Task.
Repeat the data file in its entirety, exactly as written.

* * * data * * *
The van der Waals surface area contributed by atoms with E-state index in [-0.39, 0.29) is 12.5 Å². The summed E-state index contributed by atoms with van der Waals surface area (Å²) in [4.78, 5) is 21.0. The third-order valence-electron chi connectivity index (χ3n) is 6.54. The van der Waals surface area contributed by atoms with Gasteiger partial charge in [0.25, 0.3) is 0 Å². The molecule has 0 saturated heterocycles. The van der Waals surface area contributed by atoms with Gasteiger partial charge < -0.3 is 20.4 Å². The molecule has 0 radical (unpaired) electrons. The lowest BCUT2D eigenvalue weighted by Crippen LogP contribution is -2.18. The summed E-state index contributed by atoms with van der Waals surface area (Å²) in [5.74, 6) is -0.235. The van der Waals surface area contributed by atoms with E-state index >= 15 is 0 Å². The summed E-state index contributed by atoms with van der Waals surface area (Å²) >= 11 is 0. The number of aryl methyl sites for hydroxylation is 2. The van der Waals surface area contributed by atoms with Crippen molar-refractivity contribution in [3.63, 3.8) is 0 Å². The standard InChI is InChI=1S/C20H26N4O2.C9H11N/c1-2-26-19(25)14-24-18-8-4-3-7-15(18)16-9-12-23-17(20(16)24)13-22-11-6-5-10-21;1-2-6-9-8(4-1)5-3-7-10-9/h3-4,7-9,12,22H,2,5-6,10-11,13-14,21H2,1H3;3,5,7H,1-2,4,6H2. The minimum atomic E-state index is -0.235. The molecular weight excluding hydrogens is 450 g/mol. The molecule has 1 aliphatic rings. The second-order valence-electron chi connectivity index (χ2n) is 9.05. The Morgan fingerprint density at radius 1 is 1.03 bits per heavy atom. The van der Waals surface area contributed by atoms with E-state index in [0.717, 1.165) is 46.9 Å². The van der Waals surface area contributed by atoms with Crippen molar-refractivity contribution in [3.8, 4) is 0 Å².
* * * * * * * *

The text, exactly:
The van der Waals surface area contributed by atoms with E-state index in [-0.39, 0.29) is 12.5 Å². The summed E-state index contributed by atoms with van der Waals surface area (Å²) in [4.78, 5) is 21.0. The third-order valence-electron chi connectivity index (χ3n) is 6.54. The van der Waals surface area contributed by atoms with Gasteiger partial charge in [0.25, 0.3) is 0 Å². The molecule has 0 saturated heterocycles. The van der Waals surface area contributed by atoms with Gasteiger partial charge < -0.3 is 20.4 Å². The molecule has 0 radical (unpaired) electrons. The lowest BCUT2D eigenvalue weighted by Crippen LogP contribution is -2.18. The summed E-state index contributed by atoms with van der Waals surface area (Å²) in [5.74, 6) is -0.235. The van der Waals surface area contributed by atoms with E-state index >= 15 is 0 Å². The summed E-state index contributed by atoms with van der Waals surface area (Å²) >= 11 is 0. The number of aryl methyl sites for hydroxylation is 2. The van der Waals surface area contributed by atoms with Crippen molar-refractivity contribution in [3.63, 3.8) is 0 Å². The standard InChI is InChI=1S/C20H26N4O2.C9H11N/c1-2-26-19(25)14-24-18-8-4-3-7-15(18)16-9-12-23-17(20(16)24)13-22-11-6-5-10-21;1-2-6-9-8(4-1)5-3-7-10-9/h3-4,7-9,12,22H,2,5-6,10-11,13-14,21H2,1H3;3,5,7H,1-2,4,6H2. The minimum atomic E-state index is -0.235. The molecular weight excluding hydrogens is 450 g/mol. The molecule has 1 aliphatic rings. The second-order valence-electron chi connectivity index (χ2n) is 9.05. The Morgan fingerprint density at radius 1 is 1.03 bits per heavy atom. The van der Waals surface area contributed by atoms with E-state index in [0.717, 1.165) is 46.9 Å². The van der Waals surface area contributed by atoms with Crippen molar-refractivity contribution in [3.8, 4) is 0 Å².